Illinois residents may purchase up to 30 grams of flower/pre-rolls; up to 500 milligrams of THC-infused edibles; and up to 5 grams of concentrates. Non-residents may purchase up to 15 grams of flower/pre-rolls; up to 2.5 grams of concentrates; and up to 250 milligrams of THC-infused edibles.
New York medical patients and their caregivers may purchase up to a 60-day supply of products, as recommended by the referring medical practitioner.
Ohio medical patients and their caregivers may purchase up to a 90-day supply of products within two 45-day fill periods, as recommended by the referring medical practitioner.
Maryland medical patients and their caregivers may purchase up to a 30-day supply of products, as recommended by the referring medical practitioner.
Massachusetts residents and visitors may purchase up to 1 ounce of flower; up to 5 grams of concentrates; and up to 20 servings of edibles totaling up to 100 milligrams of THC.
Pennsylvania medical patients and their caregivers may purchase up to a 90-day supply of products, as recommended by the referring medical practitioner.
Few industries can attribute their success to the LGBTQ+ community like cannabis. The foundation for today’s cannabis legalization efforts was laid by the men and women who saw the benefits of marijuana, and fought to make it available to all.
To celebrate Pride Month, PharmaCann celebrates the leaders in the gay community who have pushed the industry and country as a whole to keep growing.
Dennis Peron, Founder of the Medical Marijuana Movement
Every cannabis history book should have a chapter dedicated to Dennis Peron. Peron and his partner lived in San Francisco during the early years of the HIV and AIDS epidemic. He saw how marijuana appeared to alleviate some of the symptoms of AIDS and the side effects of the medication for AIDS patients, including his partner who died of the disease in 1990. He founded the Cannabis Buyers’ Club in 1991, the country’s first public medical marijuana dispensary. At its peak in 1996, the club had 12,000 members.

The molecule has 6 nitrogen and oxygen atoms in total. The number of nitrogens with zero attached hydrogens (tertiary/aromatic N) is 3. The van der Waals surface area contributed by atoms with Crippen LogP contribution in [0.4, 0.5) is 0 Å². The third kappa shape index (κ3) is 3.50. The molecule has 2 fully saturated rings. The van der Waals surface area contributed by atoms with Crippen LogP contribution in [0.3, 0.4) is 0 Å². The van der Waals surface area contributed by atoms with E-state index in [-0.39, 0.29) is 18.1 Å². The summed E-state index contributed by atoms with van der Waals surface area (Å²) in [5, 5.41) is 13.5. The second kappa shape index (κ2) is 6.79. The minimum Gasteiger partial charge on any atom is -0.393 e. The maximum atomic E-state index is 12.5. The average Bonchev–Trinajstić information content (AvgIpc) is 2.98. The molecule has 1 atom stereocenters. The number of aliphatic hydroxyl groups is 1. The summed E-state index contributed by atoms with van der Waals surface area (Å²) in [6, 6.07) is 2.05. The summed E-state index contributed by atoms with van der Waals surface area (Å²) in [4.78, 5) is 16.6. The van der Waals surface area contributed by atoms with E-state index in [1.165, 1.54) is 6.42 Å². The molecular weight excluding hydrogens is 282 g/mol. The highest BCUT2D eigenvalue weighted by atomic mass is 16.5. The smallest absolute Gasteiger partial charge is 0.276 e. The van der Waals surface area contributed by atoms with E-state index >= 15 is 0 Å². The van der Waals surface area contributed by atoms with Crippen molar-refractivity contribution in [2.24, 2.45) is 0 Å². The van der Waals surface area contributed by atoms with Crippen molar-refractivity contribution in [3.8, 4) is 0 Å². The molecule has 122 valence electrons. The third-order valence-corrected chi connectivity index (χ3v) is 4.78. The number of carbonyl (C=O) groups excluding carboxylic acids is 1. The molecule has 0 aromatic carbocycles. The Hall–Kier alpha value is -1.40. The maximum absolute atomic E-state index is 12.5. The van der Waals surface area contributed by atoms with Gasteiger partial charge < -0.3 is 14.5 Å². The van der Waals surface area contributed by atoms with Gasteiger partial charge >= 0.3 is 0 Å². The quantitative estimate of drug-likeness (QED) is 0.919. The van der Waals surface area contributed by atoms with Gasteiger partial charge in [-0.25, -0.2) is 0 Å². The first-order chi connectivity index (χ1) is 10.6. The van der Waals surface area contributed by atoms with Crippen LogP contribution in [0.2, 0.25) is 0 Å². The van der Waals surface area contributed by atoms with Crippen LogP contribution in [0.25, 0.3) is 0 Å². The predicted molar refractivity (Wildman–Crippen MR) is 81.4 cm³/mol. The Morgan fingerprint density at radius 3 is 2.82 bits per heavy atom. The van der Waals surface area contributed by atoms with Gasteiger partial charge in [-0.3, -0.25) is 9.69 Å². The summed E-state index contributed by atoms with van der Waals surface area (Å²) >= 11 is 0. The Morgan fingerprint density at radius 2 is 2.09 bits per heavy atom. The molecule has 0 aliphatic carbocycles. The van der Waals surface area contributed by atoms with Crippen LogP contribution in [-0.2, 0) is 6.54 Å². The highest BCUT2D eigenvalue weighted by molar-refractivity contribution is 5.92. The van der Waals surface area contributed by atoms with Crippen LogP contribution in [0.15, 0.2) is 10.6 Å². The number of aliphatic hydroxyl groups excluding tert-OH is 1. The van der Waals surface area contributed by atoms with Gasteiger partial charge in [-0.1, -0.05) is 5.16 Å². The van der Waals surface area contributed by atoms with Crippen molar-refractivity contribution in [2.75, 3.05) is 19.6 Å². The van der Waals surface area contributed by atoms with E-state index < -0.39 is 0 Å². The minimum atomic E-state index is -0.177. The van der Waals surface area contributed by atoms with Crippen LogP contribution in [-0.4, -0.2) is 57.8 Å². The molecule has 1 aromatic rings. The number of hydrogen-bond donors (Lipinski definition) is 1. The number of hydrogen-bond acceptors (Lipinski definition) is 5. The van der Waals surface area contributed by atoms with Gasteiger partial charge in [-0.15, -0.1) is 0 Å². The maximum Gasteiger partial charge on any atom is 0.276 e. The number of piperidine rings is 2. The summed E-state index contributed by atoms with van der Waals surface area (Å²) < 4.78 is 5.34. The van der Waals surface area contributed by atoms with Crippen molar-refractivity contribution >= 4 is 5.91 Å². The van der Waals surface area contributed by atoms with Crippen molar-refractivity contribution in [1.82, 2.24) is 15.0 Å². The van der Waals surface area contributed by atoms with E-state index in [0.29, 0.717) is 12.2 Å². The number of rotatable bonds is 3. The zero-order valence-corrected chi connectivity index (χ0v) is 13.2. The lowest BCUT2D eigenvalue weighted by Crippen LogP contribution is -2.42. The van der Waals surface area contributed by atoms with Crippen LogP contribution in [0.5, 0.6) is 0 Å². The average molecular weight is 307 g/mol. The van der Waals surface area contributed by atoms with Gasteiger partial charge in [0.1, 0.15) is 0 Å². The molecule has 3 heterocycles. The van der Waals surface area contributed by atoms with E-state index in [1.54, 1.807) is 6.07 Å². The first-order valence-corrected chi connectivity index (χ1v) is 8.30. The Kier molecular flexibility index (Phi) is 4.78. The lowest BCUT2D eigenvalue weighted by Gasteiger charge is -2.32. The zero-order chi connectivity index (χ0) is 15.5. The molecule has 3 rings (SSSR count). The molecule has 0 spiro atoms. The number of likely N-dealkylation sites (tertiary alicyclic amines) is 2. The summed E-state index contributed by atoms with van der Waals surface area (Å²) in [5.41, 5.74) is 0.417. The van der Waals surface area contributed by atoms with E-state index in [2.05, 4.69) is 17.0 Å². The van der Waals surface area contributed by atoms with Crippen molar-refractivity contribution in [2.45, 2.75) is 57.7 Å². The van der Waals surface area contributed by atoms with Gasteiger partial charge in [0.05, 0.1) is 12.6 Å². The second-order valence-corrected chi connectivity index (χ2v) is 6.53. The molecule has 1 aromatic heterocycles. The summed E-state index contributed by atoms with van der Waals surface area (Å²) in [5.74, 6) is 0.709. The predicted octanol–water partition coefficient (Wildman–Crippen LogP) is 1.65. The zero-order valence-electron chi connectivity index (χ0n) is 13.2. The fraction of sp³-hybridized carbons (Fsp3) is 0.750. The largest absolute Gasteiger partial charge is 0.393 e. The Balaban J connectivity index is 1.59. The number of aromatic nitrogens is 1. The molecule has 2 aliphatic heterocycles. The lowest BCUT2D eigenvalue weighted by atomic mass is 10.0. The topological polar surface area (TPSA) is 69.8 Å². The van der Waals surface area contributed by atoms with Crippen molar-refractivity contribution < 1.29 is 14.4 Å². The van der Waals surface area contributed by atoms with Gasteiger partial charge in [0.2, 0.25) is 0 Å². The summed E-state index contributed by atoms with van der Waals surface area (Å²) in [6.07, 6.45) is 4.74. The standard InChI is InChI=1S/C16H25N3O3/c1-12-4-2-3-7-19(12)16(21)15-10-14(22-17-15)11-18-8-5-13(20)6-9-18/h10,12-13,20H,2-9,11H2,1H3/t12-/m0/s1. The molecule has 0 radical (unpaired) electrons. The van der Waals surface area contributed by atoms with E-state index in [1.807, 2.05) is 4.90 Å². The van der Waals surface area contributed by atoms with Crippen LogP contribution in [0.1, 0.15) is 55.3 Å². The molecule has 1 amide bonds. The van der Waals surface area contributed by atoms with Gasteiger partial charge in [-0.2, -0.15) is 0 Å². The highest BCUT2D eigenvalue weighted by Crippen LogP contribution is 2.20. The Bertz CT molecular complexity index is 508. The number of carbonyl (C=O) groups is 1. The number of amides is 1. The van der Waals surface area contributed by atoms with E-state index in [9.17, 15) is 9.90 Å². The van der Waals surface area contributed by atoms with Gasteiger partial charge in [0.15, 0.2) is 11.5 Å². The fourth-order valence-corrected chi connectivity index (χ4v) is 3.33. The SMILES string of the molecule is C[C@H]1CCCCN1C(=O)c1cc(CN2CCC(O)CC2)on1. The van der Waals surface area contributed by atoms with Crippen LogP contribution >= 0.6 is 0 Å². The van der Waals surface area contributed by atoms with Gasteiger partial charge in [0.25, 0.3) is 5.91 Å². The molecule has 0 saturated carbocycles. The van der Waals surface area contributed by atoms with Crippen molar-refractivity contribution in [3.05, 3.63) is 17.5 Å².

Because marijuana was not legal in California in the early ‘90s, Peron and other supporters were often harassed and arrested for the distribution and sale of an illegal substance. In 1996, Peron co-authored California Proposition 215, the Compassionate Use Act (CUA), which called for qualified patients and approved caregivers to possess and cultivate medical marijuana. It passed that same year, opening the door for the legalization of cannabis.
Harvey Milk, First Politician to Advocate for Legalization
Harvey Milk is known throughout the country for his gay-rights activism, as well as being the first openly gay politician to be elected to office in 1977. One of Milk’s progressive platforms included legalization of cannabis, and, before he was assassinated in 1978, he was able to offer his support to the burgeoning cannabis movement.
Milk campaigned with Peron in support of Proposition W, a non-binding policy statement that called on the San Francisco District Attorney and Chief of Police to stop arresting and prosecuting people who grow, cultivate, sell, and use cannabis. With Milk’s help, 63% of San Franciscans approved the proposition in 1978.
Karen Paull and Wendy Robbins, The Lesbian Godmothers of Cannabis
As cannabis legalization has moved into the digital age, new leaders have emerged to help shape the industry. Married couple Karen Paull and Wendy Robbins saw cannabis used by friends diagnosed with breast cancer and realized the opportunities within the business. These Los Angeles executives developed The Marijuana Show in 2014, a Shark Tank-like reality series on Amazon where cannabis entrepreneurs pitch their business plans in the hopes of receiving funding. In one season, the show gave away $13 million to cannabis start-ups to do research and build innovation within the industry.
There have been so many leaders within the LGBTQ+ community that have had a profound impact on the cannabis industry. And we anticipate more will emerge in the years to come! Find out more about what a dispensary near you is doing to celebrate the LGBTQ+ community during this Pride Month.
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Recreational Cannabis is not available in all states. Cannabis is for medical use only and may only be used by certified patients in Maryland, New York, and Pennsylvania. State laws impact what dispensaries can and can’t sell to recreational customers and medical marijuana patients. Not every type of product, consumption method, dosage form, or potency mentioned on this blog will be permitted in all locations.